16. 16. Table 1: Public Works: Program Wage (PW), Minimum Wage (MNW)and Market Wage (MW) in Selected CountriesCountry/Program PW in Relation to MNW and/or MW1. Bangladesh: Cash For Work, 1991-92 PW<MW2. India: (a) Cash For Work, JRY, 1991-92(b1) MEGS: up to 1988(b2) After 1988PW=MNW>MWPW=MNW<MWPW=MNW>MW3. Pakistan: IGPRA* III, 1992 PW<MW4. Philippines: Cash For Work 1990Food For Work 1987PW>MWPW**>MW5. Botswana: Cash For Work PW<MNW, but >MW6. Kenya: Cash For Work, 1992-93 PW=MNW>MW7. Chile: Cash For Work 1987 PW<MNW=MW16
  17. 17. 4.Share of wages/Labor intensity. Typically in low-income countries, it variedbetween 0.3 to 0.6 Depends on the nature of the asset beingcreated, and the agency executing theprogram Useful practice: assess labor content ofvarious projects, and pick highest, in linewith community preferences17
  18. 18. 5. Other design featuresChoice of assets: community involvementSeasonality – best to run duringagricultural slack seasons –Gender aspects: program design can beadjusted to make it acceptable to womenPublic/private/NGO/Donor participation18
  19. 19. Monitoring and evaluationA GOOD M&E SYSTEM SUPPLIES FEEDBACK TO ENHANCEPROGRAM EFFECTIVENESSKey impact evaluations are showing progress, mainly arisingfrom income transfer. Impact of community assets are moredifficult to discern:• Jefes (Argentina) prevented an estimated additional 10% ofparticipants from falling below the food poverty line, andallowed an extra 2% of the population to afford the foodcomponent of Argentina’s poverty line• MGNREGS (India) wages for female casual workers haveincreased approximately 8% more in participating districts• PSNP (Ethiopia) increasing food security and livelihoodassets; especially when combined with other programs19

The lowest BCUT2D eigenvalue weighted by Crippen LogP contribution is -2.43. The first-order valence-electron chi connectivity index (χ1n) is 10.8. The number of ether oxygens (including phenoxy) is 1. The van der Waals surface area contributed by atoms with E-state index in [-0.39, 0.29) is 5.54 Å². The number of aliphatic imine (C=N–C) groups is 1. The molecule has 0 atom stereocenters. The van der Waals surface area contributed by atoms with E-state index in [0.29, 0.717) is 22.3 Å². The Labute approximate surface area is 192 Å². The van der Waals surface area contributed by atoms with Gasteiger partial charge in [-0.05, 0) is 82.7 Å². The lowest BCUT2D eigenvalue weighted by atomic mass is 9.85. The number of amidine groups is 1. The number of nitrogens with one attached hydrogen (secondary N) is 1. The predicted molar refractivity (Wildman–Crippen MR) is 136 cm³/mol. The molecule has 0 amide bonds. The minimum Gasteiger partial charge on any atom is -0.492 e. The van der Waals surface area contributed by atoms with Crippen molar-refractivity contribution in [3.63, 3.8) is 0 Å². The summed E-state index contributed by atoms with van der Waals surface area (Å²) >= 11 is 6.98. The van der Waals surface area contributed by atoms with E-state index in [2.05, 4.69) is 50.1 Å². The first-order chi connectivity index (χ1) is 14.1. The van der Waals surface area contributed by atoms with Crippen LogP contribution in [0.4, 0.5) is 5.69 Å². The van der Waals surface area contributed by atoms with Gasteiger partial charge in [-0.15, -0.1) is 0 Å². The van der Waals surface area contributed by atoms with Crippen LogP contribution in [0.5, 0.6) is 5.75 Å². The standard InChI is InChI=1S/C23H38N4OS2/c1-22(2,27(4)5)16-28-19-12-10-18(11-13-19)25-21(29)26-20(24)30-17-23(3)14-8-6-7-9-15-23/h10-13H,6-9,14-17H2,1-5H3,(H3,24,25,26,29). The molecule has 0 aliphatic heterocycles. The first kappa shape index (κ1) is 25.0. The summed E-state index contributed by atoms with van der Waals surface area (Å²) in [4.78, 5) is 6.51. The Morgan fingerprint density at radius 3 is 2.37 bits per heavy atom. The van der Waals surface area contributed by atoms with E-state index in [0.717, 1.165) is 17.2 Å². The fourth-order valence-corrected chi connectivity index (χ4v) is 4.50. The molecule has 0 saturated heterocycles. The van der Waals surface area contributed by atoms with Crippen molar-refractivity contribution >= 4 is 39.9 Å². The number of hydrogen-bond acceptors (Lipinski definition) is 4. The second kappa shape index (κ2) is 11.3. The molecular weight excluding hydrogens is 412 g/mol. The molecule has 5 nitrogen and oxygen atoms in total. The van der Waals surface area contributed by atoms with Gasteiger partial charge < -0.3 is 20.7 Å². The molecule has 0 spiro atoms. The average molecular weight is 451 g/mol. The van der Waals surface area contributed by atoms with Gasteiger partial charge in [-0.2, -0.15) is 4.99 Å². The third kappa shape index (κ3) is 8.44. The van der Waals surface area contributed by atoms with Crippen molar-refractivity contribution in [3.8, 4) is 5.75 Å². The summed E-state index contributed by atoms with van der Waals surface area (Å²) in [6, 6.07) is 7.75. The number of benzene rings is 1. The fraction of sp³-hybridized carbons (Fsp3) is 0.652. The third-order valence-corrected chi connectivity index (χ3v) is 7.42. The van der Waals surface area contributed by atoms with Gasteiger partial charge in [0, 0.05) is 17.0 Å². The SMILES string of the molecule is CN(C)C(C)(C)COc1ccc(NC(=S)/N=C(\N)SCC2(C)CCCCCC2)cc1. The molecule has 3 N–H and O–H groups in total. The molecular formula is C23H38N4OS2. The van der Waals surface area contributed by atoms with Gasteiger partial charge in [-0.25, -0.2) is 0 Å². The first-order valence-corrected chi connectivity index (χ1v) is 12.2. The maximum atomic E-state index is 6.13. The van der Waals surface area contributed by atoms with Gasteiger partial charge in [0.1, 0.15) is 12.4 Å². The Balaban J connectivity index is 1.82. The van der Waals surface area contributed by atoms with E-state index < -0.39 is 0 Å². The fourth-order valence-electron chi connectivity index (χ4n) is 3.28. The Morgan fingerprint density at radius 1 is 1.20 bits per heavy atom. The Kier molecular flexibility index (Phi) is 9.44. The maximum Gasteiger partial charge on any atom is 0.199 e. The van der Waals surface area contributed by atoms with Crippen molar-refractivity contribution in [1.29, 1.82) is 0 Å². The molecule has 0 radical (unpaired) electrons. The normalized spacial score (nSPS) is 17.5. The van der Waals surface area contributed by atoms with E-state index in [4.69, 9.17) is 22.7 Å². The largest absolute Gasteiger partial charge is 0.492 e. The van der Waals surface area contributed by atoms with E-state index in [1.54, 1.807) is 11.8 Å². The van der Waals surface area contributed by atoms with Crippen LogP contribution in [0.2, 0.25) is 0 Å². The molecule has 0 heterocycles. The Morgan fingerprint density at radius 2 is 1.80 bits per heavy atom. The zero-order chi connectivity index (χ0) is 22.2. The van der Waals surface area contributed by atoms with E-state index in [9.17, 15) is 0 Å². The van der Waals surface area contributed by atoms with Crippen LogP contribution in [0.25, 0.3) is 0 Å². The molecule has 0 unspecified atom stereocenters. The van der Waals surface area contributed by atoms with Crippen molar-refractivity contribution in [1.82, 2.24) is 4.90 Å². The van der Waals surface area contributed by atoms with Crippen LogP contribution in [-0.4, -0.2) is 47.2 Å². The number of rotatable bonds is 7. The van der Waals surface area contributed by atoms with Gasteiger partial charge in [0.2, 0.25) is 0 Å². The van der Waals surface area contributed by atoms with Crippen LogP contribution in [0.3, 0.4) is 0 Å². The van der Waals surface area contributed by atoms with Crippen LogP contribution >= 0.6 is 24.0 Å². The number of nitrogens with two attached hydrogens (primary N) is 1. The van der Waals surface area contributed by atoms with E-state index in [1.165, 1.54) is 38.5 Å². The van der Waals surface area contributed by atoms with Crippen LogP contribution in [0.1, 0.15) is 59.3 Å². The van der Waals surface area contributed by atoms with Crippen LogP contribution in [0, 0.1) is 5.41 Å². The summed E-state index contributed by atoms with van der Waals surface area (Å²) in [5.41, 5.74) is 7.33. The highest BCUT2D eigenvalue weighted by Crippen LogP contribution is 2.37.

20. 20. A couple of examples:Ethiopia andIndia 20
  21. 21. The Public Works Program inEthiopia - PSNP21Main objective to develop sustainablecommunity assetsImprove the natural resource base and thesocial infrastructureUltimately, aimed at developing thewatersheds… thereby increasing productivity andimproving livelihoods
  22. 22. Ethiopia: Targeting First level geographic targeting…poorest provinces selectedfirst Selection of individual beneficiaries involved a complex mixof objective criteria and community judgment and screening Qualified participants eligible to receive 6 months transfer,determined by household size Each household member allotted 5 days of work per month Thus in a 5-member household, if there is one adult labor,he/she provided with 25 days of work for six months, at awage slightly below market wage, $0.50 in 2006, food-inflation adjusted, now about $1.022
  23. 23. Examples of achievementsin Annual Program23 Soil andWater Conservation1.936 million kms bunds47, 378 km terrace1.38 million ha closedetc Small-scale irrigation412 rivers diverted Rural roads constructed32,896 km527 concrete bridge101 wooden bridges
  24. 24. Ethiopia: Impact evaluation Several econometric evaluations, mostly led by IFPRIwithWorld Bank economists, have shown highly positiveimpacts on: Reduction of food insecurity (3 months of food insecurityreduced to 1 month or less) Substantial increase in income Solid progress in agro-climatic infrastructure, especiallyirrigation related Significant increase in farm productivity (13% to 22%) Distress sales prevented Asset holdings (livestock) increased Impact on income growth over time limitedVirtually no leakage of funds24